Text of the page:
Three Department for Transport officials involved in the now-scrapped West Coast rail franchise competition have been suspended, the department said today.
The competition to run trains on the West Coast Main Line was cancelled following the discovery of "significant technical flaws" in the way the franchise process was conducted, at a cost of £40m.
In the early hours of Wednesday morning it was revealed that the DfT will no longer be awarding a franchise contract to run the West Coast service to FirstGroup when the current franchise expires in December.
A DfT spokesman said: "Three officials involved in the West Coast franchise competition were today suspended by the Permanent Secretary while the full facts are established. No further details will be issued at this time about the suspensions."
Speaking on Wednesday morning Patrick McLoughlin, the transport secretary, refused to say sorry for the debacle, pinning blame of Department for Transport officials.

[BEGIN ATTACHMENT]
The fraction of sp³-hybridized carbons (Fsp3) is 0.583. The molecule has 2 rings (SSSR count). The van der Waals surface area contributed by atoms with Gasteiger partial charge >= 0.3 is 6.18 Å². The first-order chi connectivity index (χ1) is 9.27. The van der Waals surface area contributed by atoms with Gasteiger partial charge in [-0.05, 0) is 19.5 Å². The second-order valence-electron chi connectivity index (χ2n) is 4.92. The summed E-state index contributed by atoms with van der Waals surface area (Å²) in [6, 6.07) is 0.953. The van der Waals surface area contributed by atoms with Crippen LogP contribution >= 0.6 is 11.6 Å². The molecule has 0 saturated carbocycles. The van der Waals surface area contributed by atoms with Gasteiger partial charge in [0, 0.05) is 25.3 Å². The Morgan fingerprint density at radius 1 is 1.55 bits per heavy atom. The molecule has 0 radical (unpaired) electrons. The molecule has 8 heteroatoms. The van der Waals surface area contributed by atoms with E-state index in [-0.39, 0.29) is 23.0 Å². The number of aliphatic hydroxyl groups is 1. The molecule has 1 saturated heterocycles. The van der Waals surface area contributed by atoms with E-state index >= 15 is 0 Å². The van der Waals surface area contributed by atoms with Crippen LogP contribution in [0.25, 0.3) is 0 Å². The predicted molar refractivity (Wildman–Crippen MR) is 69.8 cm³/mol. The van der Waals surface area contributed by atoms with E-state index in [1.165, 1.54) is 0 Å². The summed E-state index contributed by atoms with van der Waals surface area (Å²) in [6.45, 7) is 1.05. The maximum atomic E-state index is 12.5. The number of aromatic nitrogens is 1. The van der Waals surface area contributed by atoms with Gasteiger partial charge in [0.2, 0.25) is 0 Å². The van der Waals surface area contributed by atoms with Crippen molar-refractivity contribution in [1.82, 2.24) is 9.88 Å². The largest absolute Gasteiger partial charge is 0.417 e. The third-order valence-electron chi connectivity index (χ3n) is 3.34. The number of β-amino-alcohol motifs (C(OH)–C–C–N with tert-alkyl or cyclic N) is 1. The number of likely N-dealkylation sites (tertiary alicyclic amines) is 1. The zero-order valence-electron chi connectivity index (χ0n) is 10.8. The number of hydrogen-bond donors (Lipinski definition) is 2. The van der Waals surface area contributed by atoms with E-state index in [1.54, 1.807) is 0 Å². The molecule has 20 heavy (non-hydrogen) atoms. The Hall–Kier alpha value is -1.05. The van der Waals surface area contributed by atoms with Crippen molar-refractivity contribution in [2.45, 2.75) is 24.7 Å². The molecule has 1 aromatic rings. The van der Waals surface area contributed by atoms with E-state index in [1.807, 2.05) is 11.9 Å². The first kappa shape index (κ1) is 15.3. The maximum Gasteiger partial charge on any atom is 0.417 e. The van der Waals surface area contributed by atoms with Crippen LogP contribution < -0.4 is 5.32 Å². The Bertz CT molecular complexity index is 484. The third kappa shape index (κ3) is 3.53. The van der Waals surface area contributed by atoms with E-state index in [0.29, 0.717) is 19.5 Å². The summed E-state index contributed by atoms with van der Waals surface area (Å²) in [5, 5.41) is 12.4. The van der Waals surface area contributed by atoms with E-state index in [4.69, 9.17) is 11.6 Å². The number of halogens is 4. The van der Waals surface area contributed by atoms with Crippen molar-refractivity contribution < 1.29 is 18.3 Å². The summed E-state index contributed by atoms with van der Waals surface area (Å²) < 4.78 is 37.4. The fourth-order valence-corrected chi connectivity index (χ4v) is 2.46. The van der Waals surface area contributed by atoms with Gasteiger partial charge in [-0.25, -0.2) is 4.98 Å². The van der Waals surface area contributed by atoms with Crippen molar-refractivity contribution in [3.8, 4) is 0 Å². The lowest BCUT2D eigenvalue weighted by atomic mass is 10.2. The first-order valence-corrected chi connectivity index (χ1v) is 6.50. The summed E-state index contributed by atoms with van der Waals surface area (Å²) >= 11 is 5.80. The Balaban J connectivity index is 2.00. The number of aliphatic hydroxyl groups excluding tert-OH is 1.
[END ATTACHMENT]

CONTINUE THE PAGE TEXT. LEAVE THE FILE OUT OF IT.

"I'm not going to apologise for the terrible mistake that has been made by the Department," he said.
"I want to make sure what lessons need to be learnt from what went wrong with this have not been repeated in those particular franchises.
"I want to make it absolutely clear that neither FirstGroup nor Virgin did anything wrong. The fault of this lies wholly and squarely with the Department for Transport.
McLoughlin was not transport secretary at the time the initial decision was taken, but was moved to the job in the recent cabinet reshuffle.
In his cabinet shake-up David Cameron moved Justine Greening from the DfT to the international development department. All the other Tory ministers in the DfT were also moved out of the department at the same time. Lib Dem Norman Baker remained.
The now scrapped deal would have seen Sir Richard Branson's train company lose its West Coast franchise.
Sir Richard had mounted a legal challenge to the decision by the Department for Transport (DfT) to award a new 13-year franchise for the West Coast not to Virgin Rail but to rival transport company FirstGroup.
The mistake is a huge embarrassment for the government, coming the day after Ed MIliband sharply criticised it for performing multiple U-Turns and for being "incompetent".
Speaking this morning the Labour leader described the West Coast Main Line decision as a "fiasco".
Miliband told BBC Radio 5 Live: "When you look at the latest fiasco with the West Coast Main Line - another Government screw-up, another Government mistake, another case of them blaming someone else, apparently they are saying it is the fault of their civil servants - I think competence is an issue."